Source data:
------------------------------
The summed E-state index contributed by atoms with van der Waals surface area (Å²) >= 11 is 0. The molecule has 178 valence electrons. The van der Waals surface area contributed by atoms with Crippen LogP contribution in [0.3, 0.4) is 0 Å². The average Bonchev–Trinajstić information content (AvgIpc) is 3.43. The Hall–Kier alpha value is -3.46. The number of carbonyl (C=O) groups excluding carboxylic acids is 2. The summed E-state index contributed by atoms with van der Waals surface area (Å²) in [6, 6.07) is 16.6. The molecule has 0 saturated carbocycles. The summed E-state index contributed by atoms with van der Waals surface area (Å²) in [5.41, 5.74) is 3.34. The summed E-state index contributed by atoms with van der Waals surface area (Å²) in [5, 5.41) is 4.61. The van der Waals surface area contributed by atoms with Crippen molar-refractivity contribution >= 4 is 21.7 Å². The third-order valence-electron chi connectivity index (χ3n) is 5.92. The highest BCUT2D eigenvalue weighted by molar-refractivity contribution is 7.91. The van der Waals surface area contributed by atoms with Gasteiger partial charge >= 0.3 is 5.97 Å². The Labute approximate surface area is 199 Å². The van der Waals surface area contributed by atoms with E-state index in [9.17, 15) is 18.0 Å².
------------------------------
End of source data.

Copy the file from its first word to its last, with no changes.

The summed E-state index contributed by atoms with van der Waals surface area (Å²) >= 11 is 0. The molecule has 178 valence electrons. The van der Waals surface area contributed by atoms with Crippen LogP contribution in [0.3, 0.4) is 0 Å². The average Bonchev–Trinajstić information content (AvgIpc) is 3.43. The Hall–Kier alpha value is -3.46. The number of carbonyl (C=O) groups excluding carboxylic acids is 2. The summed E-state index contributed by atoms with van der Waals surface area (Å²) in [6, 6.07) is 16.6. The molecule has 0 saturated carbocycles. The summed E-state index contributed by atoms with van der Waals surface area (Å²) in [5.41, 5.74) is 3.34. The summed E-state index contributed by atoms with van der Waals surface area (Å²) in [5, 5.41) is 4.61. The van der Waals surface area contributed by atoms with Crippen molar-refractivity contribution >= 4 is 21.7 Å². The third-order valence-electron chi connectivity index (χ3n) is 5.92. The highest BCUT2D eigenvalue weighted by molar-refractivity contribution is 7.91. The van der Waals surface area contributed by atoms with Gasteiger partial charge >= 0.3 is 5.97 Å². The Labute approximate surface area is 199 Å². The van der Waals surface area contributed by atoms with E-state index in [9.17, 15) is 18.0 Å².